Lebanon in crisis as Hezbollah forces collapse of government

Hezbollah and its allies brought down the Lebanese government yesterday amid growing tensions over a UN-backed tribunal investigating the 2005 assassination of Rafiq Hariri, a former prime minister.

The collapse of the 14-month-old national unity government led by Saad Hariri, the slain politician's son, has plunged the country into its worst political crisis since it stood on the brink of civil war two years ago.

Ten ministers allied to Shiite movement Hezbollah handed in their resignation as Mr Hariri was due to meet US President Barack Obama in Washington. Adnan Sayed Hussein, a minister allied with Lebanon's President, later joined them, bringing the resignations up to the number required to dissolve the 30-strong cabinet.

"This cabinet has become a burden on the Lebanese, unable to do its work," energy minister Jibran Bassil said at a news conference to announce the resignations. "We are giving a chance for another government to take over."

Mr Hariri immediately cut short his visit to Washington to head for Paris, where he was to meet with French President Nicholas Sarkozy for consultations on the government's collapse before returning to Beirut.

Lebanon's fragile government, an uneasy coalition of competing interests, has been paralysed by tensions stemming from a UN-backed investigation into the Hariri assassination that is expected to implicate members of Hezbollah. The cabinet has met just once in the last two months.

Hezbollah has denounce the investigation as an "Israeli project". Hassan Nasrallah, the movement's leader, has warned repeatedly that it would not stand by and let itself be accused.

The collapse of the government was seen as imminent after Hezbollah warned it would walk out if Prime Minister Hariri did not convene a special cabinet meeting to discuss breaking off all cooperation with the UN Special Tribunal for Lebanon.

Regional leaders have sought to resolve tensions stemming from the tribunal to try to stave off renewed sectarian conflict among the country's Sunni, Shiite and Christian population. But a Saudi-Syrian initiative this week ended in failure.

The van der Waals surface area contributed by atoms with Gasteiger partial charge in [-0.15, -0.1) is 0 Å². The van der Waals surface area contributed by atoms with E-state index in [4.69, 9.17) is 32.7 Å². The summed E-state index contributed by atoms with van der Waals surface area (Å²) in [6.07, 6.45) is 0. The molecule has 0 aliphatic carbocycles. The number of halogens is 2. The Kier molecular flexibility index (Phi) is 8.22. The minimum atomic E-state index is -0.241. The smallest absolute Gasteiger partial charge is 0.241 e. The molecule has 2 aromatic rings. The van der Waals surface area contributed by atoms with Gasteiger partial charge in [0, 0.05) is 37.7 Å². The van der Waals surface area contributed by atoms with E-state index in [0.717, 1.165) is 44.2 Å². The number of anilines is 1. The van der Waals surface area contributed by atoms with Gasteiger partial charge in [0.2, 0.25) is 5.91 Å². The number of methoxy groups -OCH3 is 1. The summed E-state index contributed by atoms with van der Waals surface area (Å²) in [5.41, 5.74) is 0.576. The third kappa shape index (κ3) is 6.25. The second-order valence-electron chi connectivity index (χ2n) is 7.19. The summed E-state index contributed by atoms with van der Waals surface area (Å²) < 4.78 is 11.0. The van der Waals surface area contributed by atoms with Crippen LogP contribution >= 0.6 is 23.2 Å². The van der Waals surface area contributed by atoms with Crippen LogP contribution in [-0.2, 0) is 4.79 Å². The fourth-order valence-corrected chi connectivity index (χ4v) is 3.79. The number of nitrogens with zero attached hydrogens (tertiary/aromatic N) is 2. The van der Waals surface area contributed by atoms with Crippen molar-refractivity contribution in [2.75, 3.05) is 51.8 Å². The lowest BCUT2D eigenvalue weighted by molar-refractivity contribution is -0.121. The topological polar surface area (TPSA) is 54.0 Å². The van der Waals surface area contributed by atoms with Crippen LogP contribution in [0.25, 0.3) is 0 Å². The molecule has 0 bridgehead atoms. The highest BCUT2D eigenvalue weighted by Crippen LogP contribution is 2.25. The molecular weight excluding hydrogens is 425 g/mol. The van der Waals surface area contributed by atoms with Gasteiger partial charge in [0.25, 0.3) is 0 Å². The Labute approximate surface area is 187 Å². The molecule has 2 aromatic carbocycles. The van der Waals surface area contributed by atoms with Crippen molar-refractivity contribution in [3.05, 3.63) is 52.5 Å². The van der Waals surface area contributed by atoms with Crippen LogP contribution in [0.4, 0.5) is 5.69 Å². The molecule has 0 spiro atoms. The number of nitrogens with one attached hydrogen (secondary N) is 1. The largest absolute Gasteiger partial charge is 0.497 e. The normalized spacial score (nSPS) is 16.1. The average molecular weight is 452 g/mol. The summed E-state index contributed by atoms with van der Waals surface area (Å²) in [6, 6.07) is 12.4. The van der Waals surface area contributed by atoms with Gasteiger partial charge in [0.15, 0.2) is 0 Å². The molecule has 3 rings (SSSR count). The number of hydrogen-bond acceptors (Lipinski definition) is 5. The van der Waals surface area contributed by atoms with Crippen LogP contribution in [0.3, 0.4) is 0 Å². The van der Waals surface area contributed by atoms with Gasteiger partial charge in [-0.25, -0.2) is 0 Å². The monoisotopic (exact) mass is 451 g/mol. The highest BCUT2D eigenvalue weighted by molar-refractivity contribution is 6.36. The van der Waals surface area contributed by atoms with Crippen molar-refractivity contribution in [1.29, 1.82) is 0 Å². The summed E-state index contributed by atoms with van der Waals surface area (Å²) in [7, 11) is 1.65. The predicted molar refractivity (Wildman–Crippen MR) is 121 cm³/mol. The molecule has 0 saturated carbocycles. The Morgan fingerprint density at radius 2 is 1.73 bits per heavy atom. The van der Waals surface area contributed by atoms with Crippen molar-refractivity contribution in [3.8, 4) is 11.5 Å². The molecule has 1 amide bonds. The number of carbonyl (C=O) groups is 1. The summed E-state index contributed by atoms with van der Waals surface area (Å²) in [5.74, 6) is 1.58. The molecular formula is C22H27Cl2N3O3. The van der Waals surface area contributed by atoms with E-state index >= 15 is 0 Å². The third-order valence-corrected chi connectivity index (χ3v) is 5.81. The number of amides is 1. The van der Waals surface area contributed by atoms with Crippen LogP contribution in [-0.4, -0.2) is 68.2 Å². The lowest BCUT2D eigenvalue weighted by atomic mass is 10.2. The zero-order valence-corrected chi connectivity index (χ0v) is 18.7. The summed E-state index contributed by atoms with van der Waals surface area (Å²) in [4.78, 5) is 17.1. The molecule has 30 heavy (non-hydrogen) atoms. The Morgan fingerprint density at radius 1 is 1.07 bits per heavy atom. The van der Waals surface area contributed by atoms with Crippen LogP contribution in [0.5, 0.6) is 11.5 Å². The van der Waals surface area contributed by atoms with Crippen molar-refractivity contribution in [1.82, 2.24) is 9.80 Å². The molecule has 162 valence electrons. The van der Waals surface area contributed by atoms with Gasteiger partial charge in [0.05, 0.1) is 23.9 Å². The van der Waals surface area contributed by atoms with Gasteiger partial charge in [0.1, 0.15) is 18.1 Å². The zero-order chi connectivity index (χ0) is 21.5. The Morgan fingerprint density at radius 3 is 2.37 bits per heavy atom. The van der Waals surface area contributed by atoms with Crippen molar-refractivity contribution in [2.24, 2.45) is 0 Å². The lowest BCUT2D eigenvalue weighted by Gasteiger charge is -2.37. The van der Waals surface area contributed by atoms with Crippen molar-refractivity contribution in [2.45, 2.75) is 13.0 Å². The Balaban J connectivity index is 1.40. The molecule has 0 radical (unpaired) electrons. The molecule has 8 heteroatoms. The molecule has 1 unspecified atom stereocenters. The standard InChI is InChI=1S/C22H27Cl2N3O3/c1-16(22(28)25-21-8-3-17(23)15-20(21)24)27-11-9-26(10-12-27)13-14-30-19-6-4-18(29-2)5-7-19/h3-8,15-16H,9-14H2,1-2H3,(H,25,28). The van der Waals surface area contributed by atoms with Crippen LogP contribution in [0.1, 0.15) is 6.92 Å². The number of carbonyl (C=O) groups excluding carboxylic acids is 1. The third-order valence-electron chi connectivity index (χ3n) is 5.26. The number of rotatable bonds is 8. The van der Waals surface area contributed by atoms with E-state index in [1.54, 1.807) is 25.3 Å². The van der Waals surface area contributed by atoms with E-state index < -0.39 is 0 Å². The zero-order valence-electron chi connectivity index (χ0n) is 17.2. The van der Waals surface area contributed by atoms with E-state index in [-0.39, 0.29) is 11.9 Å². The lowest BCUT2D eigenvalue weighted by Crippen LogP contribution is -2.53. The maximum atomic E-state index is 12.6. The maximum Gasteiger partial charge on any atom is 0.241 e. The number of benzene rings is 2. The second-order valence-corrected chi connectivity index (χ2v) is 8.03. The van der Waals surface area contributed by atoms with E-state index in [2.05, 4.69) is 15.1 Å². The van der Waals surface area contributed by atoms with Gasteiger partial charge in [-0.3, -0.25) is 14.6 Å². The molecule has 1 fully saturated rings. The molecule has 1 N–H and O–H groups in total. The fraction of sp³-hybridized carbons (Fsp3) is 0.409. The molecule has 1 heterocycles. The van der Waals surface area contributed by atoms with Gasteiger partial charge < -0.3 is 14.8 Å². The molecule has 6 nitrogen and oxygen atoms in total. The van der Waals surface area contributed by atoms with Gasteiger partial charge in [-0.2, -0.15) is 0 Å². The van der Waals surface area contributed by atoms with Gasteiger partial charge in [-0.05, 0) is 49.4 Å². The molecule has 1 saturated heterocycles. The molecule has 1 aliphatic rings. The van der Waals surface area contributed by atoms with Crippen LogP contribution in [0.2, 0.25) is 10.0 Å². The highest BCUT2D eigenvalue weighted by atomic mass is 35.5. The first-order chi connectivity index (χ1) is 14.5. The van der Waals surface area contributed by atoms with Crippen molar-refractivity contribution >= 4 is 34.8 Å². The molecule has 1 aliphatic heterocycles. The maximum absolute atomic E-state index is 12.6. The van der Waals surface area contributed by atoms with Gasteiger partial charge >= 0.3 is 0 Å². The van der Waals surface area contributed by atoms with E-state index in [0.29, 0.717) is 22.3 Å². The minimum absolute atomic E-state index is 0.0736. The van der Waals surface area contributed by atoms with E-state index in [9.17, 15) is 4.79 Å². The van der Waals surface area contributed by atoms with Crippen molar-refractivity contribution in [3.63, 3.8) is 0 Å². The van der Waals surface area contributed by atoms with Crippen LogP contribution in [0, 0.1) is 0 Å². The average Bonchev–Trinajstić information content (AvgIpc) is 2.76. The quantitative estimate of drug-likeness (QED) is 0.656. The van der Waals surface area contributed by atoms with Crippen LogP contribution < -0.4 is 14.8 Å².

Washington has resisted efforts to reach a face-saving deal on the tribunal's findings. US Secretary of State Hillary Clinton yesterday condemned the move by Hezbollah, describing it as a "transparent effort to subvert justice", saying that the work of the tribunal "must go forward so justice can be served."

The UN tribunal has not said yet whom it will indict, but it told Mr Nasrallah in October that several members of Hezbollah potentially faced indictment. Hezbollah has leaned on Mr Hariri to reject the tribunal's findings, but so far he has refused to bow to pressure.

Since Rafiq Hariri's death in a bombing on the Beirut seafront five years ago, Hezbollah has tussled with its opponents over the country's direction. Rafiq Hariri, who resigned as premier in 2004, was widely revered for his efforts in rebuilding Lebanon after its 15-year civil war that ended in 1990. He also enjoyed popular support among the country's Christians.

More recently, Hezbollah has emerged as the most potent political force in Lebanon amid cracks among its opponents. Although Saad Hariri has the backing of Saudi Arabia and Washington, the Obama administration is seen as less solid in its support than the previous administration. Hezbollah, which has attracted growing support over its dogged resistance to Israel, is backed by Syria and Iran. Any link to the 2005 assassination could dent domestic support.

Analysts said that they did not expect Hezbollah to launch a repeat of May 2008, when it briefly seized control in Beirut amid fury over the government's efforts to weaken it.

Lebanon's unstable politics

February 2005 A car bomb kills former Lebanese Prime Minister Rafiq Hariri in Beirut. The UN begins an investigation.

April 2005 'Cedar Revolution' forces Syrian troops to withdraw from Lebanon.

June 2005 An anti-Syrian alliance led by Saad Hariri wins control of parliament.

July 2006 Lebanon's militant Hezbollah seizes two Israeli soldiers leading to Israeli attack.

May 2007 The UN Security Council authorises Hariri assassination tribunal.

February 2009 Three Hariri assassination suspects are released from prison in Lebanon.

July 2010 Hezbollah's leader Hassan Nasrallah says members of the group would be indicted by the tribunal.

August 2010 Nasrallah declares that the UN tribunal is in league with Israel.